rendered per incurium, as it ignores Rule 5 of the Revised Pay Rules.
Relying on the
decisions of this Court in Nirmal Jeet Kaur v. State of M.P. [2004 (7) SCC 558]
and Central Board of Dawoodi Bohra Community v. State of Maharashtra [2005 (2)
SCC 673], he submitted that a decision rendered per incurium is not a binding
precedent. According to the appellant, having regard to Rule 5 of the Revised
Pay Rules, the revision of pay of a government servant should be with reference
to the class of post held by him and not with reference to the pay scale
earlier applicable to him.
contended that as the appellant held a Group `C' post, the pay scale applicable
to Group `C' government servants should be extended to him.
principles enunciated in Hariharan is that `classification of posts has nothing
to do with fixation of pay scales" and "classification and
prescribing pay scales for different posts are two different and distinct functions".
These are well settled principles of service jurisprudence. The question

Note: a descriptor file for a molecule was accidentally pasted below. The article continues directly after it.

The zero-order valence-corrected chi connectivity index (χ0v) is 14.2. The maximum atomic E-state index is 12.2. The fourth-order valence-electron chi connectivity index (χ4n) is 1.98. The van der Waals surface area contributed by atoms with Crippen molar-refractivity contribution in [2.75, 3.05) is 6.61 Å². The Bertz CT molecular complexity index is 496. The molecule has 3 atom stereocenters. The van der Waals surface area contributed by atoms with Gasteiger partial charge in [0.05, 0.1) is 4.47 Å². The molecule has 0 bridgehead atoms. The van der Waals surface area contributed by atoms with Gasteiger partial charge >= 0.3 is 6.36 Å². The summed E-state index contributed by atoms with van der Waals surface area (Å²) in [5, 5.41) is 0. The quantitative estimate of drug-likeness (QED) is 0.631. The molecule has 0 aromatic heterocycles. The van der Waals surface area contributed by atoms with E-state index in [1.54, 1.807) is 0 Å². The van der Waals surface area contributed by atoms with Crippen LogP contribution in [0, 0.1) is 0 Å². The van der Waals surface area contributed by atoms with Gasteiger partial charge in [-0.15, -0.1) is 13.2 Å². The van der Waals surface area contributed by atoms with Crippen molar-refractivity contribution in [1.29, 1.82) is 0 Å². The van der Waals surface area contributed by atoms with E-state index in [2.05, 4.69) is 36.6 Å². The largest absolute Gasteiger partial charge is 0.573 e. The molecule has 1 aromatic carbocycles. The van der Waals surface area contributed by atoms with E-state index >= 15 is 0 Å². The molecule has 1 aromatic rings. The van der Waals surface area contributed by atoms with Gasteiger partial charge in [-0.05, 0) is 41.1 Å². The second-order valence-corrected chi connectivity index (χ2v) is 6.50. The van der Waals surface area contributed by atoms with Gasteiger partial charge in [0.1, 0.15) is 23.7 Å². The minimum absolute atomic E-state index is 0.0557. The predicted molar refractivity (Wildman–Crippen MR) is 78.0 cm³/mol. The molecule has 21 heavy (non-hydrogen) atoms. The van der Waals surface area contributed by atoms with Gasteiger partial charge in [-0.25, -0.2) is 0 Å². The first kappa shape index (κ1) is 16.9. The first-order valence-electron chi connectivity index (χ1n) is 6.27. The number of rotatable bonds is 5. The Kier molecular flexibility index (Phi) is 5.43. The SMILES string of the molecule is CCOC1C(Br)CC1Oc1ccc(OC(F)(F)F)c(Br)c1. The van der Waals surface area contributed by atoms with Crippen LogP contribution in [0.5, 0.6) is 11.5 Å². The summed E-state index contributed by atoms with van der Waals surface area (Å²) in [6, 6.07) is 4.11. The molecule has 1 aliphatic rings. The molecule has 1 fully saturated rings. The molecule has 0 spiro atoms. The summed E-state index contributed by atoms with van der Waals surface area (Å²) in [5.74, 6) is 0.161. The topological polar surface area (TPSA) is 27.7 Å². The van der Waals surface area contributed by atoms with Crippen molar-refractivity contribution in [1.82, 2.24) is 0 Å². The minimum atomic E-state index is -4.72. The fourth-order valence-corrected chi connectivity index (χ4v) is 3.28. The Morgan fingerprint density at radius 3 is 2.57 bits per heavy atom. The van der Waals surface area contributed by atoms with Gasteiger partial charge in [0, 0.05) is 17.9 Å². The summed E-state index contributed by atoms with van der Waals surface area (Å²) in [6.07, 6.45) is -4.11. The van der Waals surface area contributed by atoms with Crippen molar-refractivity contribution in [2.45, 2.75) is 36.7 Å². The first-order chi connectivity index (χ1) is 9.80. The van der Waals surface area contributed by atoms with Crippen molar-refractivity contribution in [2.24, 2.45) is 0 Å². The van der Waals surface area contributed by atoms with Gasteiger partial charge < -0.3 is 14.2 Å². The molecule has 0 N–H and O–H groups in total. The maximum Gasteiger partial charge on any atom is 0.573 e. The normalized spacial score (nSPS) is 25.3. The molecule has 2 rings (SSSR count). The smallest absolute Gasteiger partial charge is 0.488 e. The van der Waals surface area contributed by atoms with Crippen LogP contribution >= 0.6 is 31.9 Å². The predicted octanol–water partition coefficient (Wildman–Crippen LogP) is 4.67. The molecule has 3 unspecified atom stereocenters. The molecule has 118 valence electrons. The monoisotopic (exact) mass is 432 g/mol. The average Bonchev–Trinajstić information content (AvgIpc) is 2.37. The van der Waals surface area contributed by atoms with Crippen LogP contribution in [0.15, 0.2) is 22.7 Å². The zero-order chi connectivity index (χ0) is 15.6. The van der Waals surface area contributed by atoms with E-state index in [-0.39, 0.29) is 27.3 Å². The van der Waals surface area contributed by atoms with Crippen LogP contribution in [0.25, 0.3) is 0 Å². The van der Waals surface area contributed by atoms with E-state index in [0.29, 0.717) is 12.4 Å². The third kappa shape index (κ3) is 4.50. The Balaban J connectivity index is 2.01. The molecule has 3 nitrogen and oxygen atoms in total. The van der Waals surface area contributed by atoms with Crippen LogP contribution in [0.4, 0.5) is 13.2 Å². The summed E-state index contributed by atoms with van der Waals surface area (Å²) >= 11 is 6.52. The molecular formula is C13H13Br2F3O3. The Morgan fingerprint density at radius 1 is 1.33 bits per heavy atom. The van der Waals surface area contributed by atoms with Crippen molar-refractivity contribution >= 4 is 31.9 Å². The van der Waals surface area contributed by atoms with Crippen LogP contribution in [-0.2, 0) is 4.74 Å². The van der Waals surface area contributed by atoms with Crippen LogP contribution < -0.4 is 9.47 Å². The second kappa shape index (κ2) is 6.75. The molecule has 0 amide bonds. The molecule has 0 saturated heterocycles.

therefore is whether Rule 5 of CCS (Revised Pay) Rules, 1986 carves out any
exception to the said general principles of service law, or lays down a
different principle, and if so whether Rule 5 had been wrongly ignored.
Revised Pay Rules were made to implement the recommendations made by the Fourth
Pay Commission. A brief reference to the relevant provisions of the said Rules
will be necessary to consider the appellant's contention.
7.1) Sub-Rules (2),
(3), and (5) of Rule 3 define the terms `Existing Scale', `Present Scale' and
`Revised Scale'. `Existing Scale' in relation to a Government servant means the
present scale applicable to the post held by the Government servant as on
1.1.1986. `Present Scale' in relation to any post specified in Column 2 of the
First Schedule, means the scale of pay specified against that post in Column 3
thereof. `Revised Scale' in relation to any post specified in column (2) of the
First Schedule means the scale of pay specified against that post in column (4)
thereof unless a different revised scale is notified separately for that post.
Rule 4 provides that from the date of commencement of the revised pay rules
(1.1.1986), the scale of pay of every post specified in column (2) of the First
Schedule shall be as specified against it in column (4) thereof.
7.2) Rule 5 relied on
by the appellant, relating to drawal of pay in the revised scales is extracted
7 "5. Drawal of